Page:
(snd I mean with or without
effort) should attend one or more
of the town mootings to be held
In the various school houses, for
the purpose of discussing the
with little more than amateur support.
When Kefauver put himself in that race, the organization
Democrats said he wouldn’t win a delegate of the 12 at stake
and would get no more than 30 percent of the party popular
But the senator confounded them, even before the voting
occurred. He went up and down the state shaking hands,
throwing snowballs at kids, making friendB with his frank, I
direct appeal for backing. A lot of eager though unschooled
Democrats were drawn to his banner. j
The regulars got worried. They opened a headquarters
and began to pour on the coal. The conviction was that
hospital bond election. I ’mean
to attend the one st Webster
school tonight. I understand the
moat which once surrounded the
building has been removed and
that now on* may go and come
with comparative safety, Irrespec-
tive of weather conditions.
A question just now, “If my
homestead was exempt from tax-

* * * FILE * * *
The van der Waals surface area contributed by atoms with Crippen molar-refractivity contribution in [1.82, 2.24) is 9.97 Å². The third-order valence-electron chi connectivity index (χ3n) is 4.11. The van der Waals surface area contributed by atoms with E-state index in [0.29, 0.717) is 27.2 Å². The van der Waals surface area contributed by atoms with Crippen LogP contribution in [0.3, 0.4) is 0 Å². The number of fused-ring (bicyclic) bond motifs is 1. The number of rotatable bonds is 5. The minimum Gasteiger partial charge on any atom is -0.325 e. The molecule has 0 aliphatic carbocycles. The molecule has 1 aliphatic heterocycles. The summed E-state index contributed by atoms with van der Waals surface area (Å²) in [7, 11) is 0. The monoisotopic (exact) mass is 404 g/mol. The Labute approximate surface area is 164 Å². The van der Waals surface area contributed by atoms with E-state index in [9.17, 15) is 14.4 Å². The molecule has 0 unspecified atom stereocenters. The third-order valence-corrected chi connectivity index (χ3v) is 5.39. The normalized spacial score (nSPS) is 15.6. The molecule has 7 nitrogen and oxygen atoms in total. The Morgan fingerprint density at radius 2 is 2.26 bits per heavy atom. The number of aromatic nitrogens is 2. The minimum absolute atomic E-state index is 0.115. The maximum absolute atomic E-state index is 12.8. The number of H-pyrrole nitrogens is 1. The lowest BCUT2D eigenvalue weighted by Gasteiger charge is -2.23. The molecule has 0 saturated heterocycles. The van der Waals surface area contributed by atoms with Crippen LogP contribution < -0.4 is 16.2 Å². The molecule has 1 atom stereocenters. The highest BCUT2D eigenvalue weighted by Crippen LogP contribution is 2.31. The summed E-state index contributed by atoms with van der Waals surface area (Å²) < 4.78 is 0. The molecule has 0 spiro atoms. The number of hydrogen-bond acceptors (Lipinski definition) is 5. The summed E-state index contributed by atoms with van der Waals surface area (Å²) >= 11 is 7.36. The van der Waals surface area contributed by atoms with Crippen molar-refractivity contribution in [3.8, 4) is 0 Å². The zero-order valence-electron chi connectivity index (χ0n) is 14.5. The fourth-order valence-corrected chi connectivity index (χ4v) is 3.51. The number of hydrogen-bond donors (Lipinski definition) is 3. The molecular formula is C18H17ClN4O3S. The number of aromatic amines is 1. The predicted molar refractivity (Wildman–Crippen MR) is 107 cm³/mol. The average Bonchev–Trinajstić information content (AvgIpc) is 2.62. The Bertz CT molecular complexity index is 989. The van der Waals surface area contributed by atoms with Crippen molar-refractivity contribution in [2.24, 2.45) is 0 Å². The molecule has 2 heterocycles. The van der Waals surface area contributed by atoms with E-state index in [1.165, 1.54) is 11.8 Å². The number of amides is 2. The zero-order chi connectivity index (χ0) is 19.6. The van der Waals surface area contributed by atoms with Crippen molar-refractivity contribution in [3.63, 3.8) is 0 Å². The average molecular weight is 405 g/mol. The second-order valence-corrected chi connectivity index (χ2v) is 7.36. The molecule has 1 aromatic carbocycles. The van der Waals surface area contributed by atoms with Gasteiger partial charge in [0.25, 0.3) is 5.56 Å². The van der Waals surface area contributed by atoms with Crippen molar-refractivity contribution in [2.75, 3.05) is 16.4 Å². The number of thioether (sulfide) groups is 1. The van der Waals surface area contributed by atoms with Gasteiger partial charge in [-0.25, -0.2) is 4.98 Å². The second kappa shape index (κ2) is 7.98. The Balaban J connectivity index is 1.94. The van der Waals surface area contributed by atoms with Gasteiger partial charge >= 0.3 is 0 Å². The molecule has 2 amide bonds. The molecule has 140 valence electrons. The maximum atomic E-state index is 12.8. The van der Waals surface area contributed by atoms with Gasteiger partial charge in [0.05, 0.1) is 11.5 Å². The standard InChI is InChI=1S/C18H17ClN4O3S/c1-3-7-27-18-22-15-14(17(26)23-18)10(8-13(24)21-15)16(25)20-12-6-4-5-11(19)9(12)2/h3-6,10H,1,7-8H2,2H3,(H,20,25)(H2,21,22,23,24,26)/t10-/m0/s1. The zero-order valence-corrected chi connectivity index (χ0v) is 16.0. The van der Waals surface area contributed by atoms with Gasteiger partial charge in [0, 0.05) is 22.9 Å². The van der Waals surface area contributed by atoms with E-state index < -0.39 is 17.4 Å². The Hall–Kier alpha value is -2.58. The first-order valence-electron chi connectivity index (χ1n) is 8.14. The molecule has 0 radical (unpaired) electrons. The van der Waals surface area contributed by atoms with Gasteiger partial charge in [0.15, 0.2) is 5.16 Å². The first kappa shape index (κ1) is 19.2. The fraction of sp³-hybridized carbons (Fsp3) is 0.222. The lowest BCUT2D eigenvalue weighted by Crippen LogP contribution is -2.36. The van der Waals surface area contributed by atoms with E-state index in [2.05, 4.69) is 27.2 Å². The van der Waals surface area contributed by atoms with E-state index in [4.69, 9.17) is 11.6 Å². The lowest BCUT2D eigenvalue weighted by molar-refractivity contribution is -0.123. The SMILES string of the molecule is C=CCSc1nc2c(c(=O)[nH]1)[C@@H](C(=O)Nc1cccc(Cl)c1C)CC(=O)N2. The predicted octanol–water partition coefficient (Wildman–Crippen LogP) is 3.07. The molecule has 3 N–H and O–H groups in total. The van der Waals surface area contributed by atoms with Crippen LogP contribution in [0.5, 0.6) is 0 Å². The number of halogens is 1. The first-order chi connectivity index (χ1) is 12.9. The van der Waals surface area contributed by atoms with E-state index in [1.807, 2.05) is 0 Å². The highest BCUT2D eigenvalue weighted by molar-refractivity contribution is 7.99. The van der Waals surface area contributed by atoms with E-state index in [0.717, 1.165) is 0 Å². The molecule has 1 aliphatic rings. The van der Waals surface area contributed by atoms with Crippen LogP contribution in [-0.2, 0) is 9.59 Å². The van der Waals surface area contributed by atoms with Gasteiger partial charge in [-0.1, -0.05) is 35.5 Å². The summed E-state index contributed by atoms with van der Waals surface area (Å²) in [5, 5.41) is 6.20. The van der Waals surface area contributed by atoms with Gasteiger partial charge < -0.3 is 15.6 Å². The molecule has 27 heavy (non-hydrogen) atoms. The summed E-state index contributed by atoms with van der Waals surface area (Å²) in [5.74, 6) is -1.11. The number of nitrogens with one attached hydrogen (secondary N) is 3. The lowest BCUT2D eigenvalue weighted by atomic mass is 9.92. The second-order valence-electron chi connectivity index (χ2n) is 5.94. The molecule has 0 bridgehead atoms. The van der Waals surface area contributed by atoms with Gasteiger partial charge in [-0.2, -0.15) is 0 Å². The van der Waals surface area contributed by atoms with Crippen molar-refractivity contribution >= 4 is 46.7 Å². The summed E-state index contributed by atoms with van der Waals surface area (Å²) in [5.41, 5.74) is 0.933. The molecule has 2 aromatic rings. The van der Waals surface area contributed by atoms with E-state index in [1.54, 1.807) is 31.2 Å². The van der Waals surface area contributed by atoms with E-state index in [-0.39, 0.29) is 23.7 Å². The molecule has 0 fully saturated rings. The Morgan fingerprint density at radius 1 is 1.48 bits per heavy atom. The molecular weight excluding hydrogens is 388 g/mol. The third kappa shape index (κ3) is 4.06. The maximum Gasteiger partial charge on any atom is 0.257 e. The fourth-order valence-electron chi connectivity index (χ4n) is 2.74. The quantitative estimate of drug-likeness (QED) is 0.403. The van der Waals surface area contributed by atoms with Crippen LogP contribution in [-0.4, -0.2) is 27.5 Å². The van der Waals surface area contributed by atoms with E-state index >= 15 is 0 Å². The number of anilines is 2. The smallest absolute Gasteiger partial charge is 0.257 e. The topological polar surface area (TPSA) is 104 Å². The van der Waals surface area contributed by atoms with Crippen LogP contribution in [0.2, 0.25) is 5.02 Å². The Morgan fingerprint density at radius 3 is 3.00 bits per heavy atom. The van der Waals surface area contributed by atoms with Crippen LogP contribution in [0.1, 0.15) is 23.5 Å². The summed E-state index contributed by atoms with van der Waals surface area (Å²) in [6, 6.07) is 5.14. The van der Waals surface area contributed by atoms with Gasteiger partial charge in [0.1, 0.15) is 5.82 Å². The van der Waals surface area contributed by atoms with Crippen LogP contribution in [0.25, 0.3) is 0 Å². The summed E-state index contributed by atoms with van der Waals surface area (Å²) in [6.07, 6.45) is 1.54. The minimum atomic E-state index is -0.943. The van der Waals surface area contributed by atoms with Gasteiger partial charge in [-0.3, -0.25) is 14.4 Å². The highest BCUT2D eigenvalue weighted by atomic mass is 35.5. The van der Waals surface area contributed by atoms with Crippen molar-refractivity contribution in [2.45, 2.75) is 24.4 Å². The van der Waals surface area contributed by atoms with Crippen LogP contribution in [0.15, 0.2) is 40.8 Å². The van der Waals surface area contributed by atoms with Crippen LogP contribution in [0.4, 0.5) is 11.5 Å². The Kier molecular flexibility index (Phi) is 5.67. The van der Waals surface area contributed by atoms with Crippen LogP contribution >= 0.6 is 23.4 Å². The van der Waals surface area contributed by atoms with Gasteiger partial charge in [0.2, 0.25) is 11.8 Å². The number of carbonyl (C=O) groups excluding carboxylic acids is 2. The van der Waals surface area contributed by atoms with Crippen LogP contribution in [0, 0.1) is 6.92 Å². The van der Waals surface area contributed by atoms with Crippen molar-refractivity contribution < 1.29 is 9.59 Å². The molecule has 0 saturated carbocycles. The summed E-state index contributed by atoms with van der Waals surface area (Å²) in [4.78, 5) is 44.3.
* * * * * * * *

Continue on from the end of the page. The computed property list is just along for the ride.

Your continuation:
ation last year will I have to pay
on the hospital bonder The
county treasurer give* me the
following Information and the
answer la: “No.”
The cost to the average prop-
erty owner will be leas per year
than the price of a good hat, and
If It comes down to brass tacks,
bat or hospital, 111 feel safer
without a hat. Wouldn't you?
Kefauver now might do better than expected in the popular I ^ l||lil
polling but that he would still be blanked on delegates.
As it happened, the organization did not go far enough \av
in accommodating itself to the realities. Kefauver got better r*VDKw g^eyk
than 60 percent of the vote, beating Mr. Truman by close .v» %
to 6,000, and captured all 12 of the delegates. *
__ , , I THE STORY: A fortune In min-
JT may indicate that the Democrats would like to see some ■<« bond* st the steekbrokersge
new faces and hear some new ideas in the top ranks of #m®« •* Mersey cravath mm* to
their party. The readiness with which New Hampshire dti- w "“b- *ka merger or Amee
sens took to Kefauver points that way. Since his TV fame w‘rfc*‘rto°. hmter partner in tn*
had made little impact there, he was a virtual stranger to Hi"' ita* °rtfc’ ****»•• detective,
the state until he began campaigning. ■**"aUy know*
If the president already has made up his mind to run. I .T I” th*. *t‘ "**•*
this event will not likely change his mind. He can argue
that it simply reflects the fact Kefauver campaigned and , de*tlL
ffsi&KKJS irs-rsz -—■
on ”*"• “nd turn hU mlnd d*,inl“ly “ - S
Ksfauver is entered In the Wisconsin primary April l\Z&ZtfgZSLfJZ
myself up. But then we got this
little psoksge snd I ducked it. He’s
jittery enough as it is.”
* * *
QHVD calmed down s bit during
^ mv recital But thsm wava
I I might have told him then, but
it was clear his mind was on his
session with Eve Wheeler.
"Later,” I said, thinking It best
to settle for that.
It was close on midnight when